Get Your Content Listed

The internet is approaching 5 billion pages in size. You have competitors, businesses who have been in the game a lot longer than you have. So, how exactly do you get your content to list?

Google is changing, for the better:

Think about how radically the internet has changed in the past twenty years and how fundamentally different the hardware we view it on is. Older content, written in the era of low resolution screens, poor bandwidth, unresponsive websites and easily exploitable vulnerabilities in Google’s algorithm is not looked upon favourably by the search engine any more. Taking a modern and more significant approach to your content will help boost its listing. Now is as good a time as any to get listing on Google because gaps are opening up.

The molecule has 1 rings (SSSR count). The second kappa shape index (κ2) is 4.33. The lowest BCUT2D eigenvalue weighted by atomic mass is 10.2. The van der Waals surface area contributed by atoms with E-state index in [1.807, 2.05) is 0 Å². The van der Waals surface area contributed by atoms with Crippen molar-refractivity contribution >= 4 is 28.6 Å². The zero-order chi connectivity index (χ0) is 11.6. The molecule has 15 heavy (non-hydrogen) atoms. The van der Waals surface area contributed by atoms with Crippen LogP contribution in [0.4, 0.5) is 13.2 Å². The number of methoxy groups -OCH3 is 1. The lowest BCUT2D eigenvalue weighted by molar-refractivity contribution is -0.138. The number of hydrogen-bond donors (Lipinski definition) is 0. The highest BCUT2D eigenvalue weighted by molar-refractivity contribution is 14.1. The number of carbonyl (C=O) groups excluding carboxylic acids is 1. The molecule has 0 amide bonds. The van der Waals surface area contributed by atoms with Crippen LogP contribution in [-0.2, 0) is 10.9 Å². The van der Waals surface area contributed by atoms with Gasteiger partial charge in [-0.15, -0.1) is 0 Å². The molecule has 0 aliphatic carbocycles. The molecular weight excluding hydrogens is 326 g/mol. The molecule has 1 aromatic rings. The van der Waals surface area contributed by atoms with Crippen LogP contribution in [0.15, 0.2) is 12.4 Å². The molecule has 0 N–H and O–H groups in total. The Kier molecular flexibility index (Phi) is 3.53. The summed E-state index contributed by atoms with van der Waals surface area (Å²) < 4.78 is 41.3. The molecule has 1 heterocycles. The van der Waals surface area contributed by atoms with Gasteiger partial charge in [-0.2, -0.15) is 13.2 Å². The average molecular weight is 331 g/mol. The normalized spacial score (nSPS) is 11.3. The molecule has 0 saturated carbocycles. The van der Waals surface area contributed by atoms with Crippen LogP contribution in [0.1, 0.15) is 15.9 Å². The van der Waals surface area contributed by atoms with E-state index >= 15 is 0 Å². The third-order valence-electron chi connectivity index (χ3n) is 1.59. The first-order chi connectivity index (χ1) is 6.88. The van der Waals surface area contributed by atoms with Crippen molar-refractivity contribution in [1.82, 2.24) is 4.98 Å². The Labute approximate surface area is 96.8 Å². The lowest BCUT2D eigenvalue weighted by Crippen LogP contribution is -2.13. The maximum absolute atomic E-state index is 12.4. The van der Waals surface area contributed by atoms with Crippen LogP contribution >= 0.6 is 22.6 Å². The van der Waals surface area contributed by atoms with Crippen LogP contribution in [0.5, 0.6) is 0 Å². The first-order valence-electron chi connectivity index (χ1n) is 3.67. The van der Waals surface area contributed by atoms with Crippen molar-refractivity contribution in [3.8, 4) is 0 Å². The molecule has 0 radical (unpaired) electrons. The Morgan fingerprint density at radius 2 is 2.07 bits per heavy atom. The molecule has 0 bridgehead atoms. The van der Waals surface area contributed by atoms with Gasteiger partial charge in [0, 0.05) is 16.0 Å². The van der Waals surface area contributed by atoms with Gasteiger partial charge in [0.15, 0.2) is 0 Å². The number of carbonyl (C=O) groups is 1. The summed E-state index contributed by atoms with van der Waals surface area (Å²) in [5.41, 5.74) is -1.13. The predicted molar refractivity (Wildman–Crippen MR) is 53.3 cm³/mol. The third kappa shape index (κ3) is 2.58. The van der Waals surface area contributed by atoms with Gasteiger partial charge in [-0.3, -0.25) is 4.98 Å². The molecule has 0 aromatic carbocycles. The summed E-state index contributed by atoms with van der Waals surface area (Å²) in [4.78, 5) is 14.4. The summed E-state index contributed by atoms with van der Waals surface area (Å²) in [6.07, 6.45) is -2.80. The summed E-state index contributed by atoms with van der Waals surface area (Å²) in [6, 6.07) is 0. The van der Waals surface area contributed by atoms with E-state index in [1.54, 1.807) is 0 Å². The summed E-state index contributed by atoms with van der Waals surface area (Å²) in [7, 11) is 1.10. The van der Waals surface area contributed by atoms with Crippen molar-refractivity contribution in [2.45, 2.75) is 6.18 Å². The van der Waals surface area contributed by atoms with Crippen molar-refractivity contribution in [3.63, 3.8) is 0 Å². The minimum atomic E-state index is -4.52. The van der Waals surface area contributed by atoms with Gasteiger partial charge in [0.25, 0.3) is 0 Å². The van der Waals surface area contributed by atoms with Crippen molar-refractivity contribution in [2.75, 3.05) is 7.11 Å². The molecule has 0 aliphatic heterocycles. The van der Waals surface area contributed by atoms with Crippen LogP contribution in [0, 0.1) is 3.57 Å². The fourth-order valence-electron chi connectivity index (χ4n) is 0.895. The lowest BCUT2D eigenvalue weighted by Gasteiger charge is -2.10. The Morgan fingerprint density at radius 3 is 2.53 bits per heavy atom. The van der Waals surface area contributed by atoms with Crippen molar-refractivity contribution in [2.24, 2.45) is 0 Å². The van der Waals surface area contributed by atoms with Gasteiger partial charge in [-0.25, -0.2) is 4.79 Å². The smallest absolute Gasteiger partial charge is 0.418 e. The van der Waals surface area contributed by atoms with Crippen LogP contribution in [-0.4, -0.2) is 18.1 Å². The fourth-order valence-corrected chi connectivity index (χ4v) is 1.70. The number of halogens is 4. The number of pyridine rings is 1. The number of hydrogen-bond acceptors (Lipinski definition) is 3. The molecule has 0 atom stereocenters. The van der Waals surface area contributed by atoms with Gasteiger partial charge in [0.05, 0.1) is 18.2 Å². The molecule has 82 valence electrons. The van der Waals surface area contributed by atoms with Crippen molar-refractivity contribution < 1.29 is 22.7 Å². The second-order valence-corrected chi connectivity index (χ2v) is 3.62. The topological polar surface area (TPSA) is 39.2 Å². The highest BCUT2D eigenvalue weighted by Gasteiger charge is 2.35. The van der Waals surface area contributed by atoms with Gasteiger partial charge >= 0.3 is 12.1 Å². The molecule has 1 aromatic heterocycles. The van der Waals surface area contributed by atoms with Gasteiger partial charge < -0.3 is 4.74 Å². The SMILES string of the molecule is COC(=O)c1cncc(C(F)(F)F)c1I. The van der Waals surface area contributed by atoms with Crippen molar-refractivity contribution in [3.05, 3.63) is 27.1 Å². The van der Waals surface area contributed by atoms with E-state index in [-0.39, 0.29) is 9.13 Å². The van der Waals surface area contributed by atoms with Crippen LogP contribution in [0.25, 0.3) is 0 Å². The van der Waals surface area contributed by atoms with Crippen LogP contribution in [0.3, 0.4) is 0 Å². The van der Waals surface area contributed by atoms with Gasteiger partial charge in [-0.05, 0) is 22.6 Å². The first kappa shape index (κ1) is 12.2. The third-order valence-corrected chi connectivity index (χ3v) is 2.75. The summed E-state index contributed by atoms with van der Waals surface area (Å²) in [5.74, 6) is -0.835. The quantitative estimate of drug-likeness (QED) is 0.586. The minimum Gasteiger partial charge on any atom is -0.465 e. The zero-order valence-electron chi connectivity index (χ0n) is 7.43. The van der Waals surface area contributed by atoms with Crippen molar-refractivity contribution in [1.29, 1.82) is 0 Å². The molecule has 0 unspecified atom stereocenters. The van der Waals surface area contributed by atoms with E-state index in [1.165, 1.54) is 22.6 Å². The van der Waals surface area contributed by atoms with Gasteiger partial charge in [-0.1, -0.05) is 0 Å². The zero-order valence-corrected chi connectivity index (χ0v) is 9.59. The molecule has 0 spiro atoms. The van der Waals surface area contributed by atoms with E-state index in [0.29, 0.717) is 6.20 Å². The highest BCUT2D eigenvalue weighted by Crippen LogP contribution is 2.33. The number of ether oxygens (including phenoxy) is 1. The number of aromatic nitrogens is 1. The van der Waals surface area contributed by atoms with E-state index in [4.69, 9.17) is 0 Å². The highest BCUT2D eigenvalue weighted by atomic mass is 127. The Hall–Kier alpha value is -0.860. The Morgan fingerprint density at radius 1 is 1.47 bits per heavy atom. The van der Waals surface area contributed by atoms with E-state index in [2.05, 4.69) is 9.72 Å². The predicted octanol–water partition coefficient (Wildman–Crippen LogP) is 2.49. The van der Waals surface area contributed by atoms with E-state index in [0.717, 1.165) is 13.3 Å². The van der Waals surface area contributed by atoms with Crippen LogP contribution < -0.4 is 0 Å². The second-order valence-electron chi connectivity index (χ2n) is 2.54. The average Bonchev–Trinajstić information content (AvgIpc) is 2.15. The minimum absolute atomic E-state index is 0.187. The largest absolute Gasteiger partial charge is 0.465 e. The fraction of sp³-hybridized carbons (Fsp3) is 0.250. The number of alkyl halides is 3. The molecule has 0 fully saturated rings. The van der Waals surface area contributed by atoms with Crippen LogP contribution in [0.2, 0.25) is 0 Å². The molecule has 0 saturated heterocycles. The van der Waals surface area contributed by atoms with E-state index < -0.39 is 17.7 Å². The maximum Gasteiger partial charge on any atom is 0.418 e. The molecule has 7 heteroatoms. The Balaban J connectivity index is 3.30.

Responsive, responsive, responsive:

It shouldn’t need saying any more but having a website that is not viewable on mobile devices is simply not acceptable any more. We’re moving towards a point in hardware design where screens will be a) high-resolution b) of any size and c) may or may not be touchscreen. Sony have just released a smartphone with a 4K screen. How will your website respond to being visited on that phone? Unless your site is responsive then the answer will not be pretty. If there are companies among your competitors who do not have responsive sites then having a responsive site is a good way to get a leg up on them in terms of listing on Google, good user experience and futureproofing your web presence.

Expertise, Authoritative, Trustworthy (EAT):